The following interview took place in Havana in 2001.
MF: My name is Melquiades Fundora Dina. I was born in Nueva Paz, a village just outside Havana, on 20 March 1926. My first teachers were my parents. My mother played the double bass and my father the trumpet. I learnt to read and write music and play by ear through listening and playing. It was difficult to study music formally if you lived in the countryside before the revolution so I went to Havana and asked for tips from maestros like Arcaño. I learnt a lot from Orquesta América, José Fajardo y sus Estrellas and Aragón.
SM: I love the names of these Charangas: ‘Arcaño y sus Maravillas’ (Arcaño and his Marvels). Fajardo y sus Estrellas (Fajardo and his Stars), Orquesta Sensación. (Sensational Orchestra) and La Sublime (the Sublime)! No false modesty there! At present you play with Orquesta Sublime – could you tell us a little about the history of this group?
MF: Orquesta Sublime began on 21 January 1956. We were a group of young men who at that time had no intention of making a living from music – we just wanted to enjoy ourselves. Our first recording was of ‘El Peletero’ (the cobbler) and ‘El Cartero’ (the postman), two chachachas. ‘El Peletero’ was written by Iladio Alisa and ‘El Cartero’ by Victor Lay. From the moment we recorded these numbers we became a hit with the public and we went on to record ‘Union Cienfueguera’, a danzón by Enrique Jorrín, and ‘Seis Perlas Cubanas’. In less than four months, the band became a national name.
More recordings followed. At that time, there were three record companies in Cuba, including Panart and Puchito records. We were signed to Panart and were busy recording and playing at dances. At the end of 1959 we played at the ‘Breyford Pie’ in Miami where we met with huge success. At this time, Orquesta Aragón was also recording and playing dances. We were younger than Aragón’s musicians but we always got on well together. In fact, in 1956 we played ‘Pare Cochero’ and ‘Cachita’ with Aragón at a concert. Later on, we began to compose our own numbers.
SM: Has Sublime toured abroad much?
MF: We spent six months touring Mexico. In 2002 and 2003, we’re touring the Cayman Islands, Spain and Germany. Envidia records launched our new CD, Que Viva la charanga, in January so we’re touring Germany after it comes out.
SM: La Sublime is best known for playing pachangas, isn’t it?
MF: Yes, we are known as the ‘Pachanguera’ of Cuba. Let me tell you a little about the development of the Charanga. To begin with, you had Charangas like those led by Chapotín, ‘el Chocolate’, then Arcaño, then América, Aragón and la Sublime. These days, modem Cuban bands all sound like each other – there’s nothing to distinguish between them. We in the charangas however all had our own sound: you could listen and say, ‘Oh, that’s Aragón’ or, ‘Oh, that’s Ia Sublime’.
SM: Yes, the flute playing of Richard Egües is unmistakeable. His sound and improvisation are so distinctive.
MF: Also, the 5-key wooden flute is very powerful and very difficult to play. You have to battle with it to get the right sound. Friends often ask me, ‘How do you get the sound you want with that flute?’ It is difficult to stretch and cover the holes, as there are only five keys. The problem now is that younger musicians are too scared to learn the 5-key flute. They are no longer being manufactured and it’s not taught any more at music colleges. There’s only a handful of 5-key flute players in Cuba at present.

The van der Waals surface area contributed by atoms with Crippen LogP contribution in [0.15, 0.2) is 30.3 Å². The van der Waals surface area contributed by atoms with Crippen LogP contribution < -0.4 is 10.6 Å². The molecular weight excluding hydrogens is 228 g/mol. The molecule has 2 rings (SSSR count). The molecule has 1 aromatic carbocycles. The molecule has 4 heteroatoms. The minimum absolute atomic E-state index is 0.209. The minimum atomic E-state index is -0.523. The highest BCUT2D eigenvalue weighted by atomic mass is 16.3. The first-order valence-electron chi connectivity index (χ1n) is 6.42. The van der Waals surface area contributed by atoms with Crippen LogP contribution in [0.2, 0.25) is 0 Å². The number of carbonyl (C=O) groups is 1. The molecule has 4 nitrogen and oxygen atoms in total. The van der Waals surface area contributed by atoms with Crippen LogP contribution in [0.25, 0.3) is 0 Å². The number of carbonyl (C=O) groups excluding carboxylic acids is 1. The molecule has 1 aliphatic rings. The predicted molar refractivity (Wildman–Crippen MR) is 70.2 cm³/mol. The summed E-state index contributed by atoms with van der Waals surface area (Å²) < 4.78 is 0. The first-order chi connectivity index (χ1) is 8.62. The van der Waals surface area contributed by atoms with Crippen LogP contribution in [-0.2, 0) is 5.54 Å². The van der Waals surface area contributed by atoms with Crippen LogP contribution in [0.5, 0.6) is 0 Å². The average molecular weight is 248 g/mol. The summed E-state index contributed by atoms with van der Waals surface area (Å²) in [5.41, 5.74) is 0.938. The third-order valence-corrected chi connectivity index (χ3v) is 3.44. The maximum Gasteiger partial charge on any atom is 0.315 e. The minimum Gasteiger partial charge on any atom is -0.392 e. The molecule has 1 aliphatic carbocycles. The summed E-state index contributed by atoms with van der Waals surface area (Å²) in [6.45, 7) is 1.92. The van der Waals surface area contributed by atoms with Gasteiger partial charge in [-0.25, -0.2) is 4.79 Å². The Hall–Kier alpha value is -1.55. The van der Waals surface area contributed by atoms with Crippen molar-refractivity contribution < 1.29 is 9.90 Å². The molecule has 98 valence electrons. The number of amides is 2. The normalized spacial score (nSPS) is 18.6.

SM: Were there a lot of Charangas in the 1940s?
MF: Oh yes: Fajardo, Siglo XX, La Mélodia 40, Arcaño, Orquesta Union, Orquesta Joseito Femandez, Orquesta Paulin Alvarez. The most famous flautists were Fajardo, Arcaño, Juan Pablo Miranda. Richard Egües has been my main inspiration.
SM: Can you tell us more about the Cuban flute style?
MF: Yes, I’m often asked about this. A flute player from the US came to see me, wanting to jam, and he confused jazz with the Cuban style of playing. In jazz, you improvise on a theme; but it’s different in Cuban music. For us, music is much more of a rhythm thing – we play to lift our spirits, while we walk, talk, smile… we feel the syncopation and play from the heart. Jazz is freer, in that there is less structure to the arrangements. Cuban music has sections such as the mambo and the estribillo. All the instruments (violins, congas, piano, bass and so on) have a specific function. The piano keeps the montuno going, the percussion maintains the rhythm, the flute improvises… In Cuban music, you have to know the particular sections of an arrangement and when to play an ‘efecto’ (break) together, for example.
SM: Does Cuban music generally have more sophisticated arrangements than jazz?
MF: Yes, but it is spontaneous too; there is a lot of improvisation. In rehearsal, musicians read the music (except the percussionists), rather than learning arrangements by ear. All danzones, chachachas and son styles have written arrangements.
SM: Can you tell us about the particular styles of music associated with charanga?
MF: Over the years, charanga has undergone many changes. Arcaño and Romero played danzones, then there was the new rhythm movement. Then Orquesta América entered into musical life, and when they went to Mexico, Aragón came to the fore with the chachacha craze and we followed on with the pachanga. We played a lot of pachangas: a faster kind of chachacha. But we played lots of others styles too, like bolero, son, guaracha and afro. The charanga sound is created by the line-up itself – one flute, two or three violins, güiro, congas, timbales, singers.
SM: What hopes do you have for the future?
MF: To play music, music and more music!
© Sue Miller, Leeds, March 2003